Bruce is about to book me as an opening match jobber in Moose Jaw Saskatchewan…
Greetings and salutations, its your friendly neighborhood Cucch coming around your way for another soon to be critically derided book review. So before we begin the festivities, let me say a few quick things about what is going on in the land of milk and honey that is my life.
I mentioned during one of my last reviews that I was unceremoniously bounced on my ass (laid off) from my last job, after four months of high performance. Trust me on this: I make pizzas far better than I write, rest assured. But for all the lament I may have had, things have actually been going quite well. I found a new job in short order, at what is more or less a biker bar. Fun stuff. Position is still tentative, but I have the inside track. I am also, finally, getting my car back on the road. Now, most of my readers here don’t have to hear the recovering yadda yadda yada bullshit, but, in just another instance where my reckless behavior spiked my life into the ground like a Rob Gronkowski touchdown celebration, I had two DUI’s 12 years ago….both within 9 months of eachother, both right after I turned 21, both right after 9/11. I have been too much of a mess for much of the last decade to do anything about it, so I have been not driving, very much living the bus and train lifestyle. Once I lost my job, my old man, the one person firmly in my corner, decided enough was enough, it was time for a change. My mom passed away 5 years ago, so we still have her car sitting in the driveway, the plan all along being for me to get it all fixed up and get it on the road…that was step 2 in my plan back to respectability, step 1 being get a full time job. Step 3 is get back to school. Well, with step one being yanked from me, my old man took it upon himself to basically pay for me to get step two remedied. Basically, I have to have my car outfitted with what is called an “Ignition Interlock.” Basically, its a breathalyzer for the car…think of the car of the club rat Steve Carell tries to hook up with in “40 Year Old Virgin.” That’s what I am looking at. I more or less have all that set now. Add in the potential of a new job, well, things be looking up, yo.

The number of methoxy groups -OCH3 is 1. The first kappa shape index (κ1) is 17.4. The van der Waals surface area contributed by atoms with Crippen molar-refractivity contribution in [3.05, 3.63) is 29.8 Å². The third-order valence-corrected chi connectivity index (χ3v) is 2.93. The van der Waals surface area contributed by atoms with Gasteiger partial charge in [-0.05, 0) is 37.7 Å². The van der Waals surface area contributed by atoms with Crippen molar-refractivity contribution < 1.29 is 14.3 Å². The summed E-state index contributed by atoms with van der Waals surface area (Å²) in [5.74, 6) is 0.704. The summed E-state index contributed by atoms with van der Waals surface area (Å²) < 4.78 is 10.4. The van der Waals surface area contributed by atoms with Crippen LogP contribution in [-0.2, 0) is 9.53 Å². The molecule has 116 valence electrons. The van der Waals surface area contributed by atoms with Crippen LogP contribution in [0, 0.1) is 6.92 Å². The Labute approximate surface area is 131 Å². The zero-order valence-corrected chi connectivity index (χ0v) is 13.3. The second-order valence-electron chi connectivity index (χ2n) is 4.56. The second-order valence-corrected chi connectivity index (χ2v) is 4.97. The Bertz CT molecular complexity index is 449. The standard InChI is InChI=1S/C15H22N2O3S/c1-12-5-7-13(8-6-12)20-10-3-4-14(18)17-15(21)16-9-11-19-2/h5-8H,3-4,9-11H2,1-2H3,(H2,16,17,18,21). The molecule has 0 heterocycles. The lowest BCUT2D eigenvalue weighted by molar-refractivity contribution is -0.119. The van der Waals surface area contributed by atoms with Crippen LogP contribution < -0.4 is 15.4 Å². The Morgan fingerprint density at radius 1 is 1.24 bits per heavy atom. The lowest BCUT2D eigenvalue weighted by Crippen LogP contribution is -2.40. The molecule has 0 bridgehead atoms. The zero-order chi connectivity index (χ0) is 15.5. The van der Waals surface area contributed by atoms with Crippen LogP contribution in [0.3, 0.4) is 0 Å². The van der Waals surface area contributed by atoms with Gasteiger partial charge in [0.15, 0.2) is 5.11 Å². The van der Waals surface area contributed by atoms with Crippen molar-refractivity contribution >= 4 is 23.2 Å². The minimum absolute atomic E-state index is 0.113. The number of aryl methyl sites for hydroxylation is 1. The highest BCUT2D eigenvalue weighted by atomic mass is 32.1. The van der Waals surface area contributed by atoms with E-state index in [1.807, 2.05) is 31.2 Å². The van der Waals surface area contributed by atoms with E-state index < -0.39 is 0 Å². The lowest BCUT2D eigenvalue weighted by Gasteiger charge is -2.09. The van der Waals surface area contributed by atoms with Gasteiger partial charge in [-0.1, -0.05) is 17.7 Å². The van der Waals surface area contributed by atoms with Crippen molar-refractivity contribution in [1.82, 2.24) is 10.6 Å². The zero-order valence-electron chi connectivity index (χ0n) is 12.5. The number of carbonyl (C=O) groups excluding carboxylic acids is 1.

But what am I thinking? You clicked here for a sub par book review, and GODDAMN MAN, I am fixing to deliver that right here, right now. You want sub par? I am going to 1997 Masters Tiger Woods the shit out of this one. It is a proper time to review this book for me, as here in Massachusetts, the weather is sub zero with over a foot of snow. Not unlike Calgary this time of year. So let us take a look at Bruce Hart’s memoir, “Straight From the Hart.”
I have never made any bones that I am a huge Bret Hart fan. The man was, and remains, my favorite wrestler of all time. That said, I have never had much access to Stampede Wrestling. Much of the material you find online is either incomplete or joined in progress. Having also just read Heath McCoy’s unbelievable tome on the history of Stampede, I can sort of gather why, but that’s another review for another day. So if I show any sort of knowledge gaps here, you will know why. Bruce Hart has always struck me as this conniving mama’s boy who pushed himself beyond all bounds of sanity to the detriment of his pop’s company, but also a booker who was far ahead of his time. Indeed, Bruce strikes me as a walking contradiction. In reading his book, I was hoping to be swayed in one direction or the other. That is not the case.